Question: "Who was Charles Parham?"
Answer: Charles Fox Parham (1873–1929) was an American preacher and evangelist and one of the central figures in the emergence of American Pentecostalism. It was Parham who first claimed that speaking in tongues was the inevitable evidence of the baptism of the Holy Spirit. He is often referred to as the “Father of Modern-day Pentecostalism.”
Charles Parham was born June 4, 1873, in Muscatine, Iowa, which at that time would have been on the American frontier. He suffered many health problems early on, including a heart condition that would trouble him all his life. He became a Methodist at age 13 after attending an evangelistic meeting. He read avidly, taught Sunday School, and became a minister at age 15.
Parham’s religious beliefs seem to have been influenced by two spiritual experiences. At the age of 13 he claims to have been bathed in light. At the age of 18 he claims to have been completely healed of rheumatic fever and his heart condition. Although these conditions recurred later, Parham came to see his mission as bringing healing to others.
In 1890 Parham began studying religion and medicine at Southwest Kansas College in Winfield, Kansas. However, a recurrence of rheumatic fever nearly killed him and caused him to leave his studies and return to ministry. Parham was licensed as a minister and at the age of 20 took a position as temporary pastor, but he increasingly found himself at odds with Methodist leaders. Much of the conflict was due to his leanings toward the holiness doctrine, which became more prominent in his teaching.
In 1895 Charles Parham broke with the Methodist Church (at the same time rejecting all denominations) and started his own ministry. He preached the need for personal conversion and also a return to “primitive Christianity.” His base of operations was in Topeka, Kansas. Parham expanded his ministry to include a rescue mission, an employment service, an orphanage, and a periodical. In 1900 he started a Bible school.
Parham’s Bible school was tuition-free and open to all those who were willing to forsake everything to follow Christ. The Bible was the only textbook. Under Parham’s tutelage, students became convinced that the events in Acts 2 should be normative for the Christian life today. On New Year’s Eve, 1900, Parham led a watch night service with about 75 people who met to pray for God’s work. According to Parham’s own account of the event, he laid hands on a female student who began to speak in a language that sounded like Chinese although she only knew English. For three days she was able to speak or write only “Chinese” (the language was never confirmed), and she was unable to speak or write in English. For Parham, this was evidence of God’s Spirit at work, and he pressed on from there. Parham believed that the gift of tongues involved speaking in actual human languages and would be a necessary tool for carrying out missions activity.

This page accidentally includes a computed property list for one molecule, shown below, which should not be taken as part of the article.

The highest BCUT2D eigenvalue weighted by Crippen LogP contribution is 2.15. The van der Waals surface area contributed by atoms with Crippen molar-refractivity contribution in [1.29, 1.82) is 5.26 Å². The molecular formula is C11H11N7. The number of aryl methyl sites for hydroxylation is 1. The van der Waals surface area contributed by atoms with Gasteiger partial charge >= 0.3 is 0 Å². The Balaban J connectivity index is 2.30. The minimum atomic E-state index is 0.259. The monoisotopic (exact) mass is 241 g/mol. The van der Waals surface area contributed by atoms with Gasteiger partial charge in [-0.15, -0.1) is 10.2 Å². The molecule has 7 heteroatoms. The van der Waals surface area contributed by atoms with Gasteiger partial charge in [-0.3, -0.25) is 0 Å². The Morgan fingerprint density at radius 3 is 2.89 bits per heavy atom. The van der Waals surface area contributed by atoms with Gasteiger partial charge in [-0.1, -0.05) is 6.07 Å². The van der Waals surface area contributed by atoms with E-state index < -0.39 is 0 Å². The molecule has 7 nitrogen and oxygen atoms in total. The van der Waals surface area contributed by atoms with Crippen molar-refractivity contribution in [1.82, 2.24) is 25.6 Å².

In 1901, Parham closed his school and went on a preaching tour, taking some of his students with him. His meetings were heavily attended, and reports of “Holy Spirit baptisms,” speaking in tongues, and healings were circulated.
One of Charles Parham’s later students was an African-American named William Joseph Seymour. Seymour took what he had learned from Parham to Los Angeles and opened a rescue mission on Azusa Street. Thousands began to attend Seymour’s preaching with the result that his (and Parham’s) theology spread far and wide. Many if not most modern Pentecostal movements trace their roots back to the Azusa Street Mission.
A rift developed between Seymour and Parham for a couple of reasons. First, Parham was aghast that Seymour’s services were characterized by mass hysteria, chaos, and ecstatic displays of emotionalism. Second, Parham was firmly against integrated services, believing that the Anglo-Saxons were the descendants of the ten “lost” tribes of Israel and that blacks and whites should be segregated (Seymour had not been allowed to sit with the rest of Parham’s students in class). In 1906, Parham publicly denounced Seymour and the Azusa Street “revival.”
Besides his teaching of Anglo-Israelism, Parham also began to advocate for annihilationist theology—the teaching that people who go to hell will eventually be annihilated rather than endure eternal punishment. These doctrines and an arrest in Texas caused Parham to be viewed more and more critically by those within the movement and by those reporting on it from the outside. By this time, Seymour had come to exert more influence on the Pentecostal movement than Parham. But the Pentecostal movement that Parham helped begin took on a life of its own; by 1914, various denominations had sprung up, including the Church of God in Christ, the Assemblies of God, the United Pentecostal Church, and the Pentecostal Church of God. Parham continued to preach but with diminishing influence. He died at his home in Baxter Springs, Kansas, in 1929.
Charles Parham never saw his dream of international missions fulfilled; his students did not use the gift of tongues to evangelize the world. His primary theological contribution is his equating speaking in tongues with the baptism of the Holy Spirit. Other groups in the United States had been speaking in tongues before Parham. However, Parham was the first to articulate that speaking in tongues was the necessary evidence of Spirit baptism. Many view Parham as a hero, spiritual giant, and latter-day Elijah; others view him as a self-promoting racist who mistook a psychological phenomenon for the work of the Holy Spirit. What’s plain is that Parham ignored the plain teaching of Scripture regarding speaking in tongues (1 Corinthians 12 makes it clear that not every believer has the gift of tongues), and his teaching has caused many distractions from the gospel over the past 100 years.